Rory McIlroy / Getty Images
You know the hole ... it ultimately ended up costing McIlroy a Green Jacket, and a chance at two majors, when he hooked his tee shot into the trees and carded a triple-bogey on the 430-yard downhill par-4 last year.
McIlroy never recovered from the implosion and the rest, as they say, is history. But the great thing about playing Augusta National each year is you always have another chance to exact a bit of revenge on a particular hole.
Even if McIlroy doesn't end up winning the Masters, you can be sure if he makes it through the 10th unscathed over four straight days, he'll consider it a mini victory -- even if he doesn't admit it.
So what's the best way to make sure he's ready for the 10th? How about launching as many balls as possible off the tee during practice rounds.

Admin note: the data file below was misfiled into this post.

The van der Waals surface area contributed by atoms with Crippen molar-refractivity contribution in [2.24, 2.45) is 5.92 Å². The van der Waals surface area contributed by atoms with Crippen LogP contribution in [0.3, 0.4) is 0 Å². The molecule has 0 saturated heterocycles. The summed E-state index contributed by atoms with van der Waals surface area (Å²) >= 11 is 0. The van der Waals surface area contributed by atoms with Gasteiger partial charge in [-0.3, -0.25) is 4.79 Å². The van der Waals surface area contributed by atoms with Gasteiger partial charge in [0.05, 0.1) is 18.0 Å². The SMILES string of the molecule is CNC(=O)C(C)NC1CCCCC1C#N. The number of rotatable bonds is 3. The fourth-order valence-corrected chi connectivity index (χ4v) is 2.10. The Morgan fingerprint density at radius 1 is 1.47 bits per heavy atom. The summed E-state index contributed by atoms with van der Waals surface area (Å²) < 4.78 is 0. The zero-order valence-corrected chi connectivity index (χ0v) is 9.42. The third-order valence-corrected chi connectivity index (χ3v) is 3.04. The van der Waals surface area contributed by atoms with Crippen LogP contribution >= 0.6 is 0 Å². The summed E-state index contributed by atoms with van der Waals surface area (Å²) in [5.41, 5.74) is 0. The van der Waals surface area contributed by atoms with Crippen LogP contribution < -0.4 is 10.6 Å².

At least that's what Colin Montgomerie suggested. Apparently unaware of the fact that he's choked away his fair share of majors, Monty made it clear that if Rory wants to move past last year's collapse, he needs to bring a bucket of balls out to the hole and work things out.
"I hope that he hits as many shots off that tee in practice as possible and gets it out of the way," Montgomerie told the Daily Telegraph. "That's the shot everybody will be focusing on come Thursday, and let's hope he gets rid of that. It was just a poor shot at the wrong time. He's a much more mature player than he was a year ago."
There's only one problem. Augusta National enforces a strict one ball rule during practice rounds -- even if players choose to ignore it. Ah well, I guess he won't be able to turn the hole into his personal driving range.
But with a U.S. Open win under his belt and some time spent at No. 1, you'd have to think nerves won't be as big an issue if he finds himself leading or in contention when he steps on the 10th tee this time around.
- Augusta National
- Rory McIlroy
- Colin Montgomerie